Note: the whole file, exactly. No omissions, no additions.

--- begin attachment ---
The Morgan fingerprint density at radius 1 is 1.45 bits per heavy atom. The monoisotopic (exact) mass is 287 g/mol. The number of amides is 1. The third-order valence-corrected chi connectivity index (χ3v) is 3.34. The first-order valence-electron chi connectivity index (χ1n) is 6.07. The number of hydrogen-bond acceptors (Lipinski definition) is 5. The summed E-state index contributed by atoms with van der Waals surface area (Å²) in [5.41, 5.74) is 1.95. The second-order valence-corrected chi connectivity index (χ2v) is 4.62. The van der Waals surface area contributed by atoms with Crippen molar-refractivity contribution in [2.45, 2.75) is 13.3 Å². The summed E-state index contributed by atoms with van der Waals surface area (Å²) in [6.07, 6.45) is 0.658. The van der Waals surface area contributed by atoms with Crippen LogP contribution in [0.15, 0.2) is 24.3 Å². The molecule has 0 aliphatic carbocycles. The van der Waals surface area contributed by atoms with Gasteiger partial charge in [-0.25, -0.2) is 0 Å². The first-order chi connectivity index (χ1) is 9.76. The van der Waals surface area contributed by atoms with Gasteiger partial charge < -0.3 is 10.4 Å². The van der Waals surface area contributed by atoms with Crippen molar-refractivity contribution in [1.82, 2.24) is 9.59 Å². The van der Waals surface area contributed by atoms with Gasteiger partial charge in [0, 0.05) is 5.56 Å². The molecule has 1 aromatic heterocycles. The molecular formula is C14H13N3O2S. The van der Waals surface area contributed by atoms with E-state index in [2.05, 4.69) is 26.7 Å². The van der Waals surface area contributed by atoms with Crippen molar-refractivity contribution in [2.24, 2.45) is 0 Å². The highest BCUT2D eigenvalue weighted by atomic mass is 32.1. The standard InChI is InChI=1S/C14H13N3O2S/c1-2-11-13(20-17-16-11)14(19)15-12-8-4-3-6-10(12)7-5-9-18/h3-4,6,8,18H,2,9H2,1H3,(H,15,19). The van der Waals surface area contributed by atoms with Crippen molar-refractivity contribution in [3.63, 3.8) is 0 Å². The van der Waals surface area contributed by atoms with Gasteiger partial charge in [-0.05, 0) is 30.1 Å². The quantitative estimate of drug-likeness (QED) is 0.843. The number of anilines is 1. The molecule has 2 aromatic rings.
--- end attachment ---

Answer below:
The Morgan fingerprint density at radius 1 is 1.45 bits per heavy atom. The monoisotopic (exact) mass is 287 g/mol. The number of amides is 1. The third-order valence-corrected chi connectivity index (χ3v) is 3.34. The first-order valence-electron chi connectivity index (χ1n) is 6.07. The number of hydrogen-bond acceptors (Lipinski definition) is 5. The summed E-state index contributed by atoms with van der Waals surface area (Å²) in [5.41, 5.74) is 1.95. The second-order valence-corrected chi connectivity index (χ2v) is 4.62. The van der Waals surface area contributed by atoms with Crippen molar-refractivity contribution in [2.45, 2.75) is 13.3 Å². The summed E-state index contributed by atoms with van der Waals surface area (Å²) in [6.07, 6.45) is 0.658. The van der Waals surface area contributed by atoms with Crippen LogP contribution in [0.15, 0.2) is 24.3 Å². The molecule has 0 aliphatic carbocycles. The van der Waals surface area contributed by atoms with Gasteiger partial charge in [-0.25, -0.2) is 0 Å². The first-order chi connectivity index (χ1) is 9.76. The van der Waals surface area contributed by atoms with Gasteiger partial charge < -0.3 is 10.4 Å². The van der Waals surface area contributed by atoms with Crippen molar-refractivity contribution in [1.82, 2.24) is 9.59 Å². The van der Waals surface area contributed by atoms with Gasteiger partial charge in [0, 0.05) is 5.56 Å². The molecule has 1 aromatic heterocycles. The molecular formula is C14H13N3O2S. The van der Waals surface area contributed by atoms with E-state index in [2.05, 4.69) is 26.7 Å². The van der Waals surface area contributed by atoms with Crippen molar-refractivity contribution in [2.24, 2.45) is 0 Å². The highest BCUT2D eigenvalue weighted by atomic mass is 32.1. The standard InChI is InChI=1S/C14H13N3O2S/c1-2-11-13(20-17-16-11)14(19)15-12-8-4-3-6-10(12)7-5-9-18/h3-4,6,8,18H,2,9H2,1H3,(H,15,19). The van der Waals surface area contributed by atoms with Crippen molar-refractivity contribution in [3.63, 3.8) is 0 Å². The van der Waals surface area contributed by atoms with Gasteiger partial charge in [-0.05, 0) is 30.1 Å². The quantitative estimate of drug-likeness (QED) is 0.843. The number of anilines is 1. The molecule has 2 aromatic rings.